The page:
Katherine of Valois, queen of England (died 3 January 1437)
The daughter of Charles VI of France and Isabeau of Bavaria, Katherine of Valois, was born in 1401. By the terms of the Treaty of Troyes, the French king had named Henry V of England as his heir and successor, the peace sealed by the marriage of the French princess and the English king on 2 June 1420. Despite the peace treaty, Henry V was back in France a year later, in June of 1421, continuing his military campaign. He died there in August of 1422, leaving his infant son, Henry, to succeed him as the English king; the baby would also become king of France when Charles died two months later, in October 1422.
|The Marriage of Katherine of Valois and Henry V,|
miniature from a fifteenth-century manuscript
Widowed at age twenty and after just a little more than two years of marriage, the young dowager queen began a relationship with a member of her household, Owen ap Tudor, probably around 1430. The couple may have married, although the legal status of their marriage isn't clear, and knowledge of Katherine's remarriage wasn't widespread even at the time of her death. (After Katherine's death, her husband was arrested and charged with violating the Royal Marriages Act of 1428, which prohibited the marriage of a queen dowager without royal consent. He was eventually pardoned.) What is certain is that the couple had at least four children, including a son named Edmund, who would later marry Margaret Beaufort. Their child, Henry Tudor, would become the first Tudor monarch, Henry VII, in 1485.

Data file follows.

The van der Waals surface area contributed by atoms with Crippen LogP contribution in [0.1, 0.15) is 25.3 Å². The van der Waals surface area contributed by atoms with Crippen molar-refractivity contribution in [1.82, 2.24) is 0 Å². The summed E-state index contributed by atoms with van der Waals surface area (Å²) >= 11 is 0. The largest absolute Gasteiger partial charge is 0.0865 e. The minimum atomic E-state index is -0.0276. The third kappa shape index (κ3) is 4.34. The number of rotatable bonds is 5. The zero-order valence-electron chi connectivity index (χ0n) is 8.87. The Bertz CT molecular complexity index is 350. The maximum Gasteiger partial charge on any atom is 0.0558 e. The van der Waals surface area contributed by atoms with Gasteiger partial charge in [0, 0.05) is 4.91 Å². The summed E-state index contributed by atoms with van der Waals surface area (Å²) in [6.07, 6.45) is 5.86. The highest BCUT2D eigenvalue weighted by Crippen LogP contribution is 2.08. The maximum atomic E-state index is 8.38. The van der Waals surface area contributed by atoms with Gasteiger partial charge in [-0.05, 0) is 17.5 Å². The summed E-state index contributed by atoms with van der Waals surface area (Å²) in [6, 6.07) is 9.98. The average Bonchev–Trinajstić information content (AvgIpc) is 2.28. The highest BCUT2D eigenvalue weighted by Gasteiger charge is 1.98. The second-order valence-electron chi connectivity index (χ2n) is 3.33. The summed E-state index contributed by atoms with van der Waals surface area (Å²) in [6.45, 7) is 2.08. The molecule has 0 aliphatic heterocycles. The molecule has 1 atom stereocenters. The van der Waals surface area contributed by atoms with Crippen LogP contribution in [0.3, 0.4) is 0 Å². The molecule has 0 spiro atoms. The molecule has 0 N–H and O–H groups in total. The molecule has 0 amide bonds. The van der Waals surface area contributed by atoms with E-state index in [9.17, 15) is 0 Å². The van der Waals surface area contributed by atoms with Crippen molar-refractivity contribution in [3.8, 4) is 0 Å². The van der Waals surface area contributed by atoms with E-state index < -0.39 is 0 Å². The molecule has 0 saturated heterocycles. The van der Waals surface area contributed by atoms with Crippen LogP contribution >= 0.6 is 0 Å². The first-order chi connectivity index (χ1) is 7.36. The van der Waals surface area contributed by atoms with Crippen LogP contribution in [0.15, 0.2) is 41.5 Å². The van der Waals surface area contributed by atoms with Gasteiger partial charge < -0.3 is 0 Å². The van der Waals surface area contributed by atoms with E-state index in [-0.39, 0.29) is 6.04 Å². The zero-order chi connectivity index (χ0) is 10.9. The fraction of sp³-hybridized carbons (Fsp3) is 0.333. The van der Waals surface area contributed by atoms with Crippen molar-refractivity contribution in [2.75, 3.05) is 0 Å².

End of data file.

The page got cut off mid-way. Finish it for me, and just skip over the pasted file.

The two Tudor queens who would eventually rule England--Mary and Elizabeth--are not the only female monarchs who can look back to their foremother, Katherine of Valois. Katherine's great-granddaughter Margaret Tudor, Henry VIII's sister, would become queen of Scotland in 1513, and her grand-daughter (Katherine's great-great-great granddaughter), Mary Stuart, would become queen regnant of Scotland in 1542.
And there are still more queens who are direct descendants of Katherine of Valois--Henry VIII's second sister, Mary Tudor, was briefly queen of France; and Jane Grey, this same Mary Tudor's granddaughter, was, for nine brief days, queen of England.
The relationship between Henry V and Katherine of Valois is perhaps best known through Shakespeare's fictional version of it in Henry V. A brief but authoritative account of her life, from the Dictionary of National Biography, is available online. There is, unfortunately, no full-length biography of her life, but there is an excellent chapter on Katherine of Valois in Lisa Hilton's Queens Consort: England's Medieval Queens.
And one curious note: Katherine of Valois' elder sister, Isabella of Valois (1389-1409), preceded her on the throne of England: Isabella became queen of England in 1396, at the age of six, when she married Richard II of England--yes, you read that correctly, she was married to the thirty-year-old Richard when she was six, an earlier effort to resolve the conflict between England and France by means of marriage between an English king and a French princess. After Richard's death in 1400, there was some pressure for Isabella to marry the very Henry whom her sister would later wed. The young princess refused; she eventually returned to France, married a second time, and died in childbirth at age nineteen.